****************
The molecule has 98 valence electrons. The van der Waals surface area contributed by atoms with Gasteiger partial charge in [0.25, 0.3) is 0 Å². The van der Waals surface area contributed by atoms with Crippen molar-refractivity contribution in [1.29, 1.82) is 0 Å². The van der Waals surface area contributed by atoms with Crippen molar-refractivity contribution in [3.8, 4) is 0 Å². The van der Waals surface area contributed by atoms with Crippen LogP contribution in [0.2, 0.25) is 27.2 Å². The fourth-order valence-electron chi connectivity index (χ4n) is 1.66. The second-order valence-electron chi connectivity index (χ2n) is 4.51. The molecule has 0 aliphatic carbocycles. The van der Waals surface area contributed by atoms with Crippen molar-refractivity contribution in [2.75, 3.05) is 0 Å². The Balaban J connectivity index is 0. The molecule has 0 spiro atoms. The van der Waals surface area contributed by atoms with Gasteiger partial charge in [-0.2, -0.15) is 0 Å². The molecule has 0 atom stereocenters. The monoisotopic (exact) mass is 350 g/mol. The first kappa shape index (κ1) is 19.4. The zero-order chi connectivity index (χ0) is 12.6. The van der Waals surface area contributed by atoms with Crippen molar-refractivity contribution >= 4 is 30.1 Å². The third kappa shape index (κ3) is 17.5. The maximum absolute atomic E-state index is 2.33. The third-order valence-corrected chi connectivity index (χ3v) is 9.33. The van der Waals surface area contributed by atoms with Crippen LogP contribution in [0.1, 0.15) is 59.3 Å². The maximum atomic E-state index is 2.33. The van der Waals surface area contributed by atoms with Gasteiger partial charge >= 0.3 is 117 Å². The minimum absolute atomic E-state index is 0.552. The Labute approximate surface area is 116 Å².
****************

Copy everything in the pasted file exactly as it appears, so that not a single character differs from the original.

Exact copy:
The molecule has 98 valence electrons. The van der Waals surface area contributed by atoms with Gasteiger partial charge in [0.25, 0.3) is 0 Å². The van der Waals surface area contributed by atoms with Crippen molar-refractivity contribution in [1.29, 1.82) is 0 Å². The van der Waals surface area contributed by atoms with Crippen molar-refractivity contribution in [3.8, 4) is 0 Å². The van der Waals surface area contributed by atoms with Crippen LogP contribution in [0.2, 0.25) is 27.2 Å². The fourth-order valence-electron chi connectivity index (χ4n) is 1.66. The second-order valence-electron chi connectivity index (χ2n) is 4.51. The molecule has 0 aliphatic carbocycles. The van der Waals surface area contributed by atoms with Crippen molar-refractivity contribution in [2.75, 3.05) is 0 Å². The Balaban J connectivity index is 0. The molecule has 0 spiro atoms. The van der Waals surface area contributed by atoms with Gasteiger partial charge in [-0.2, -0.15) is 0 Å². The molecule has 0 atom stereocenters. The monoisotopic (exact) mass is 350 g/mol. The first kappa shape index (κ1) is 19.4. The zero-order chi connectivity index (χ0) is 12.6. The van der Waals surface area contributed by atoms with Crippen molar-refractivity contribution >= 4 is 30.1 Å². The third kappa shape index (κ3) is 17.5. The maximum absolute atomic E-state index is 2.33. The third-order valence-corrected chi connectivity index (χ3v) is 9.33. The van der Waals surface area contributed by atoms with Crippen LogP contribution in [0.1, 0.15) is 59.3 Å². The maximum atomic E-state index is 2.33. The van der Waals surface area contributed by atoms with Gasteiger partial charge >= 0.3 is 117 Å². The minimum absolute atomic E-state index is 0.552. The Labute approximate surface area is 116 Å².